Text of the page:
Helpful Guidelines For Resolving Conflict
- Christine Vander Wielen, M.S.W., LCSW
- Download PDF
We are all familiar with the saying "The only things you can count on are death and taxes." I believe there is a third item on the list. It occurs between husband and wife; parent and child; employers and employees; between co-workers; neighbors; family members; church members; and leaders. It is something we can expect. This third item is conflict. Society's underlying message is that conflict is bad and should be avoided at all costs. This philosophy is apparent in the recent trend of parenting, which is to give the child whatever he wants in order to avoid conflict. It is apparent in work places, churches, neighborhoods in which there is conflict. However, instead of resolving it, the ones who view themselves as victims harbor anger and may gossip, or engage in other divisive forms of behavior. It is less apparent but just as damaging in husband-wife relationships. This underlying message that conflict should be avoided is damaging to relationships because it allows anger, resentment, and bitterness to take root. Instead, conflict is normal, and needs to be resolved. Taking the time and even going to painstaking lengths to resolve conflict is well worth the effort. Relationships where conflicts are resolved are free of tension, which creates a better home, work, and church environment.
Here are some suggestions and guidelines in resolving conflict:
1. Stay calm. A hot head is only going to escalate emotions and will not resolve anything.
2. Approach the "offender" in private. The leadership technique of "praise in public and reprimand in private" is a good one. Approaching an "offender" in public will more than likely cause the "offender" to become defensive. Once defenses are up, the conflict can escalate and there will be less chance to resolve it.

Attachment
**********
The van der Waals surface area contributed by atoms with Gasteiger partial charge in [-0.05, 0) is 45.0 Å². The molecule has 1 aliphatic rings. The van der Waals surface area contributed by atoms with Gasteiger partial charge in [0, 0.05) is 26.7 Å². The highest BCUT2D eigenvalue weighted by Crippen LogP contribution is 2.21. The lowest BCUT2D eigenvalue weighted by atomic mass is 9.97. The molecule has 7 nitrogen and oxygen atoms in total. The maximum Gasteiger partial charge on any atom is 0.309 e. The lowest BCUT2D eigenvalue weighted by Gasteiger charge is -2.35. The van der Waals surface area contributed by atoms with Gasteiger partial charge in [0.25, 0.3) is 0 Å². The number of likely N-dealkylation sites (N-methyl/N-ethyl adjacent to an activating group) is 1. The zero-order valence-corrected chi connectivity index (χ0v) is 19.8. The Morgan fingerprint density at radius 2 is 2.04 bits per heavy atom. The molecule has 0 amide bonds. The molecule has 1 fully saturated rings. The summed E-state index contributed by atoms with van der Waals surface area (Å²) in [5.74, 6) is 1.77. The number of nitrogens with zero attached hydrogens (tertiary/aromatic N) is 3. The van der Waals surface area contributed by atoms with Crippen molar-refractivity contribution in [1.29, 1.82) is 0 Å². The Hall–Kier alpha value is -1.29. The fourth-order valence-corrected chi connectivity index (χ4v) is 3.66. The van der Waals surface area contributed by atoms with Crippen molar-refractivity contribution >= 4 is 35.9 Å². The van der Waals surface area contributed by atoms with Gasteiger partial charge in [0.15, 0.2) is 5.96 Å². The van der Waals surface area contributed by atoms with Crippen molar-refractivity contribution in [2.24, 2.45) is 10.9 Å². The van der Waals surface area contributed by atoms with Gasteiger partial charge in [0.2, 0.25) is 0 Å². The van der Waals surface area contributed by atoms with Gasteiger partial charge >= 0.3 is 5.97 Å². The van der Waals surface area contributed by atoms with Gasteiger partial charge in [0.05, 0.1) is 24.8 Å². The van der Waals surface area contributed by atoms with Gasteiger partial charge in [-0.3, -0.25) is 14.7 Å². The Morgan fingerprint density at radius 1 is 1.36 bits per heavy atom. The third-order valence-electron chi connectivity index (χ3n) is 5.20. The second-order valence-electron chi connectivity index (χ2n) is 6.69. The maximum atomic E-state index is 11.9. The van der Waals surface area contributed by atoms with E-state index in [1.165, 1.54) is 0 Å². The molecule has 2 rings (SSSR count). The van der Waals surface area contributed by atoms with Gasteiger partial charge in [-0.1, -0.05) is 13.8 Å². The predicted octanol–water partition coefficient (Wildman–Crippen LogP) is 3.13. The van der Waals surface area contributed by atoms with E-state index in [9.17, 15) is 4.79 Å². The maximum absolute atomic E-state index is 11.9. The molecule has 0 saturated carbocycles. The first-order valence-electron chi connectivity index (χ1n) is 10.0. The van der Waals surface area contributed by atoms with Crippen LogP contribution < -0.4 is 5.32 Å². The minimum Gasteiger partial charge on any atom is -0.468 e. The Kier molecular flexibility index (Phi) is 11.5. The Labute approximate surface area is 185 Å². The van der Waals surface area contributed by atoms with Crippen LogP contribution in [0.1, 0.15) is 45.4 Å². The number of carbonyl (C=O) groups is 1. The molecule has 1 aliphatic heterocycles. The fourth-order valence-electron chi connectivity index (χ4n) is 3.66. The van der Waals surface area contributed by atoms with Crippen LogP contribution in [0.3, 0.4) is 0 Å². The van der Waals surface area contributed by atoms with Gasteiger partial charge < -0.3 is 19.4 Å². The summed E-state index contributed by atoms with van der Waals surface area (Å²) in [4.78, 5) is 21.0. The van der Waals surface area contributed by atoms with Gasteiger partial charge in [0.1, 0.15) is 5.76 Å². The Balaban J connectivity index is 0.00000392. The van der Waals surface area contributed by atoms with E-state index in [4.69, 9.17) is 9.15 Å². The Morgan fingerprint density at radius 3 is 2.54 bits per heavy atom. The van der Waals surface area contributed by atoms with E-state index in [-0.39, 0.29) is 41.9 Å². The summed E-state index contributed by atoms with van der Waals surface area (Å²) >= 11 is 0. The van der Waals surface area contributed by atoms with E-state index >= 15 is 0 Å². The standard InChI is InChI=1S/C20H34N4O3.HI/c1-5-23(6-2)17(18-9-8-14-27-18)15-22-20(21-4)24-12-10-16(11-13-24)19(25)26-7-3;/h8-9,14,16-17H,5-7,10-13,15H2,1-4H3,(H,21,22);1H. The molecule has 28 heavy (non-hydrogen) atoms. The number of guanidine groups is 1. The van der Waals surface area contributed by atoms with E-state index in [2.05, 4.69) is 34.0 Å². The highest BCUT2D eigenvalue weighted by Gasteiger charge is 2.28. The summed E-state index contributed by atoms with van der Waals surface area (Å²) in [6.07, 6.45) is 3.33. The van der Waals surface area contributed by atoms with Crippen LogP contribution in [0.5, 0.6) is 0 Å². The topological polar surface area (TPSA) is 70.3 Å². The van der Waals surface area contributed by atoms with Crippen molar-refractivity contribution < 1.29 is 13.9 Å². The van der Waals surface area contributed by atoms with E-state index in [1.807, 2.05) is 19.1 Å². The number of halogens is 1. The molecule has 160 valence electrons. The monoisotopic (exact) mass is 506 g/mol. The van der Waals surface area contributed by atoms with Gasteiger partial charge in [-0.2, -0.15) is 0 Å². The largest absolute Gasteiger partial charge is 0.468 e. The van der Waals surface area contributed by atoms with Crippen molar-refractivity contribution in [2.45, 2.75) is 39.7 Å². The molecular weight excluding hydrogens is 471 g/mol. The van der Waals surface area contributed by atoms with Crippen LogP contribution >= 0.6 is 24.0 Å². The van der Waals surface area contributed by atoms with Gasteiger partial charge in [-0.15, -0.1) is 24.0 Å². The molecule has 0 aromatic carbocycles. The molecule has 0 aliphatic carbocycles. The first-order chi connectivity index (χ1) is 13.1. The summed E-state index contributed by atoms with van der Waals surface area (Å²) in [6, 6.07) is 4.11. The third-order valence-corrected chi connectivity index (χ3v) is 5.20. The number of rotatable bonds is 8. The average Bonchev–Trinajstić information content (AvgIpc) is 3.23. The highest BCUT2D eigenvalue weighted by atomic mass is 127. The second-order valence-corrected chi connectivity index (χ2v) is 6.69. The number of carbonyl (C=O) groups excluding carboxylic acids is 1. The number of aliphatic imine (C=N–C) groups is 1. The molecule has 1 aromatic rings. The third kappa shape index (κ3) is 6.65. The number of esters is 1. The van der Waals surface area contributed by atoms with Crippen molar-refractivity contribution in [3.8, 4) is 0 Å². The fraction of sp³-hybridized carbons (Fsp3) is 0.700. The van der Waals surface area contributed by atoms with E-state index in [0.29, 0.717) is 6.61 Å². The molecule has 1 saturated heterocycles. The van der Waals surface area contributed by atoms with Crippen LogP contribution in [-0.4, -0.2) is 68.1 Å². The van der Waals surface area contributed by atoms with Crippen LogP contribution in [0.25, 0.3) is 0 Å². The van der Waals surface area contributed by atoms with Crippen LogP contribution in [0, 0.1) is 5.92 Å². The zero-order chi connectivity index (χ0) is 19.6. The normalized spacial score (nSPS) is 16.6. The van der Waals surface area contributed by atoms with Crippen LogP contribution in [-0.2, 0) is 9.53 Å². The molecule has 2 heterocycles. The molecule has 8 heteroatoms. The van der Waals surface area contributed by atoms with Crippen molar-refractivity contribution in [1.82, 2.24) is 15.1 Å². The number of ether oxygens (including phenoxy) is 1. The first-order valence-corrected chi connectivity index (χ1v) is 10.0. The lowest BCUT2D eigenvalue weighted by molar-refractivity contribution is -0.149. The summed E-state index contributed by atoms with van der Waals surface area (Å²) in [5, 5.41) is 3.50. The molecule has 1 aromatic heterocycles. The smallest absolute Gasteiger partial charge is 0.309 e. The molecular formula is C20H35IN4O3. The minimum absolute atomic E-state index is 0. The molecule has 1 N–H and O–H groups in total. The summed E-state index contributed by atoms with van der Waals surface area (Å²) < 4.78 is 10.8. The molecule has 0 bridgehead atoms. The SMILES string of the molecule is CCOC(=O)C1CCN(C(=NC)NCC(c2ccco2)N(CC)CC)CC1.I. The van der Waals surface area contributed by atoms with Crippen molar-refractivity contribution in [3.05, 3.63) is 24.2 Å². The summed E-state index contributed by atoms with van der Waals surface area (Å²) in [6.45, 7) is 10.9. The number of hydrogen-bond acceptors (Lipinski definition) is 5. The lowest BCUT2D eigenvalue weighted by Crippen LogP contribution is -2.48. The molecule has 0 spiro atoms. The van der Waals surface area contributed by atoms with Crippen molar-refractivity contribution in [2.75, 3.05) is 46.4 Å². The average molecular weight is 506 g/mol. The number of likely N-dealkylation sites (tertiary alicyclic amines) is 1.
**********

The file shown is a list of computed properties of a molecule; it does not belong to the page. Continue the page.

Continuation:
3. Inform the "offender" that there is something important you would like to discuss, and then set a time to meet.
4. When discussing the issue, be quick to listen and slow to speak. Approach the discussion with an open mind, and try to view the situation through their eyes.
5. Have a civil discussion. Stay on the issue of contention. Avoid name-calling, swearing, or any other degrading behavior.
6. Work towards a team concept where everyone moves from being a part of the problem to being a part of the solution.
7. Be willing to take responsibility for any transgressions on your part.
8. If the conflict is not resolved despite your best efforts, then consider agreeing to disagree, and meeting again to discuss it.
9. Remember: The goal is to resolve conflict. It is not important who is right and who is wrong.
Assigning blame never has a positive outcome in conflict resolution.
Compliments of Practical Family Living, Inc.
P.O. Box 1676, Appleton, WI 54912 (920) 720-8920
You are permitted and encouraged to reproduce and distribute our articles in any format provided that you credit the author, no modifications are made, you do not charge a fee beyond the cost of reproduction, and you include Practical Family Living's web-site address (http://www.pfl.org/) on the copied resource. Quotations from any article are also permitted with credit to the author and citing the web-site. Any use of other materials on this web-site, including reproduction, modification, distribution or republication, without the prior written consent of Practical Family Living, Inc., is strictly prohibited.